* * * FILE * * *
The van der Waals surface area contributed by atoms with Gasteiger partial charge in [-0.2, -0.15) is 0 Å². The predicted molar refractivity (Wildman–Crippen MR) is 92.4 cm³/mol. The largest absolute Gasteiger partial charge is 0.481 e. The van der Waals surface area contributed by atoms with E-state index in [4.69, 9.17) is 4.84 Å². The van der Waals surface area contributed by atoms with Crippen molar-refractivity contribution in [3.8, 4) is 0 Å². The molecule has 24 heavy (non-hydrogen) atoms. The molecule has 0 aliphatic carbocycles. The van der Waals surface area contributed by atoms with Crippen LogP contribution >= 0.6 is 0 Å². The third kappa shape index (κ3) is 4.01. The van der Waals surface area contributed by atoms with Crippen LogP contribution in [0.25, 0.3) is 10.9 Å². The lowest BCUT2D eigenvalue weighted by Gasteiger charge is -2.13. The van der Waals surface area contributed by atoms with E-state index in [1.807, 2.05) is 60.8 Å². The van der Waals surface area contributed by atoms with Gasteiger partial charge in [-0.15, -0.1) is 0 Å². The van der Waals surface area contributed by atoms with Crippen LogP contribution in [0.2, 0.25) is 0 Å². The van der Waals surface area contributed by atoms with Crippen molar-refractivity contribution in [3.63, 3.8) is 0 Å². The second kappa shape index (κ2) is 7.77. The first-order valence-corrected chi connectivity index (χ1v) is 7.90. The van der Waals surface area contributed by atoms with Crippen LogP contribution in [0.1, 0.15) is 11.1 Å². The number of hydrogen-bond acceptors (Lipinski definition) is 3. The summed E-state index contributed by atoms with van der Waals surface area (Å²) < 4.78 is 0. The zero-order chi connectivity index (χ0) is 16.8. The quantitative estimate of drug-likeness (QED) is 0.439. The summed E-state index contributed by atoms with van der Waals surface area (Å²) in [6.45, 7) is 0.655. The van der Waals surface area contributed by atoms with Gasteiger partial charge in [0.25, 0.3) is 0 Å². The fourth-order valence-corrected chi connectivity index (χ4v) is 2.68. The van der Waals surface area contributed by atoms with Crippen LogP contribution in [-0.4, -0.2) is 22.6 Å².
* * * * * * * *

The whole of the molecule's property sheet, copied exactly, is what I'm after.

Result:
The van der Waals surface area contributed by atoms with Gasteiger partial charge in [-0.2, -0.15) is 0 Å². The predicted molar refractivity (Wildman–Crippen MR) is 92.4 cm³/mol. The largest absolute Gasteiger partial charge is 0.481 e. The van der Waals surface area contributed by atoms with E-state index in [4.69, 9.17) is 4.84 Å². The van der Waals surface area contributed by atoms with Crippen molar-refractivity contribution in [3.8, 4) is 0 Å². The molecule has 24 heavy (non-hydrogen) atoms. The molecule has 0 aliphatic carbocycles. The van der Waals surface area contributed by atoms with Crippen LogP contribution >= 0.6 is 0 Å². The third kappa shape index (κ3) is 4.01. The van der Waals surface area contributed by atoms with Crippen LogP contribution in [0.25, 0.3) is 10.9 Å². The lowest BCUT2D eigenvalue weighted by Gasteiger charge is -2.13. The van der Waals surface area contributed by atoms with E-state index in [1.807, 2.05) is 60.8 Å². The van der Waals surface area contributed by atoms with Gasteiger partial charge in [-0.15, -0.1) is 0 Å². The van der Waals surface area contributed by atoms with Crippen LogP contribution in [0.2, 0.25) is 0 Å². The van der Waals surface area contributed by atoms with Crippen molar-refractivity contribution in [3.63, 3.8) is 0 Å². The second kappa shape index (κ2) is 7.77. The first-order valence-corrected chi connectivity index (χ1v) is 7.90. The van der Waals surface area contributed by atoms with Crippen LogP contribution in [0.1, 0.15) is 11.1 Å². The number of hydrogen-bond acceptors (Lipinski definition) is 3. The summed E-state index contributed by atoms with van der Waals surface area (Å²) < 4.78 is 0. The zero-order chi connectivity index (χ0) is 16.8. The quantitative estimate of drug-likeness (QED) is 0.439. The summed E-state index contributed by atoms with van der Waals surface area (Å²) in [6.45, 7) is 0.655. The van der Waals surface area contributed by atoms with Gasteiger partial charge in [0.25, 0.3) is 0 Å². The fourth-order valence-corrected chi connectivity index (χ4v) is 2.68. The van der Waals surface area contributed by atoms with Crippen LogP contribution in [-0.4, -0.2) is 22.6 Å².